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Sunday, July 24, 2011

The Wandering Code

Wandering has been an issue in the autism community. From the Centers for Disease Control:

The ICD-9-CM code for wandering Description: Adobe PDF file, effective October 1, 2011, is designed to promote better data collection for and understanding of wandering and to prompt important discussions about safety among healthcare providers, caregivers, and the person with a disability to the fullest extent possible.

Wandering places children and adults with autism spectrum disorders (ASDs) or other disorders in harmful and potentially life-threatening situations—making this an important safety issue for individuals affected and their families and caregivers. Children and adults with ASDs and other developmental disabilities are at higher risk of wandering off than are children and adults without these disorders or other cognitive disorders.

At the request of the Interagency Autism Coordinating CommitteeDescription: External Web Site Icon, a Safety SubcommitteeDescription: External Web Site Icon was convened to address wandering and other safety issues for children and adults with ASDs. CDC, as a member of the Subcommittee, submitted a proposal for the wandering code to the ICD-9-CM Coordination and Maintenance Committee for consideration at the March 2011 meeting, which represented the final opportunity for additions/revisions to the ICD-9-CM until 2014. As part of the Coordination and Maintenance Committee’s usual procedures, proposals were open for public comment for 4 weeks, and revisions Description: Adobe PDF file to the ICD-9-CM were announced online on June 10, taking effect October 1.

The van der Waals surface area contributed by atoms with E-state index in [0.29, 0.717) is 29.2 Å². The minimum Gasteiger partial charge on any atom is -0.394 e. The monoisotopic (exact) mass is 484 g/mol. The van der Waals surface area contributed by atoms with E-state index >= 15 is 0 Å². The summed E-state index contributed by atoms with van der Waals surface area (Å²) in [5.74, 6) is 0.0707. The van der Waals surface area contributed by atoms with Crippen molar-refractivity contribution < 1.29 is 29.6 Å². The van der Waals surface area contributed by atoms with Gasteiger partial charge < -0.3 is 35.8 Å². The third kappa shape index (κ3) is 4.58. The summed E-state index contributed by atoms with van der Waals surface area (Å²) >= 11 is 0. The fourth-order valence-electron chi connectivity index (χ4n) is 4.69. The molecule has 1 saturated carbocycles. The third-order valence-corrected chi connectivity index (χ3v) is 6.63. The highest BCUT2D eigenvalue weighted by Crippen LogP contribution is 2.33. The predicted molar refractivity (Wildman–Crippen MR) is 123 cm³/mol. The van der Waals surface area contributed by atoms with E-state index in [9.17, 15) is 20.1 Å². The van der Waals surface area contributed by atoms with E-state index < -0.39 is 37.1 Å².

This code is intended to capture information about individuals, with any condition classified in the ICD, who wander. Wandering was deleted as a subcode under the Alzheimer’s and dementia code and added as a condition to be noted in association with disorders classified elsewhere [V40.31]. The intention is to provide a way to document, understand, and improve the situation for individuals who are at risk of injury or death due to dangerous wandering. Wandering should be coded if documented in the medical record by the provider (i.e., physician).

The wandering code is not linked to a specific diagnosis, nor is it part of the diagnostic codes used for autism or intellectual disabilities. The ICD-9-CM classifies behaviors and risk factors in addition to diseases and syndromes; as such, the wandering code is used in conjunction with other diagnostic and symptom or procedure codes.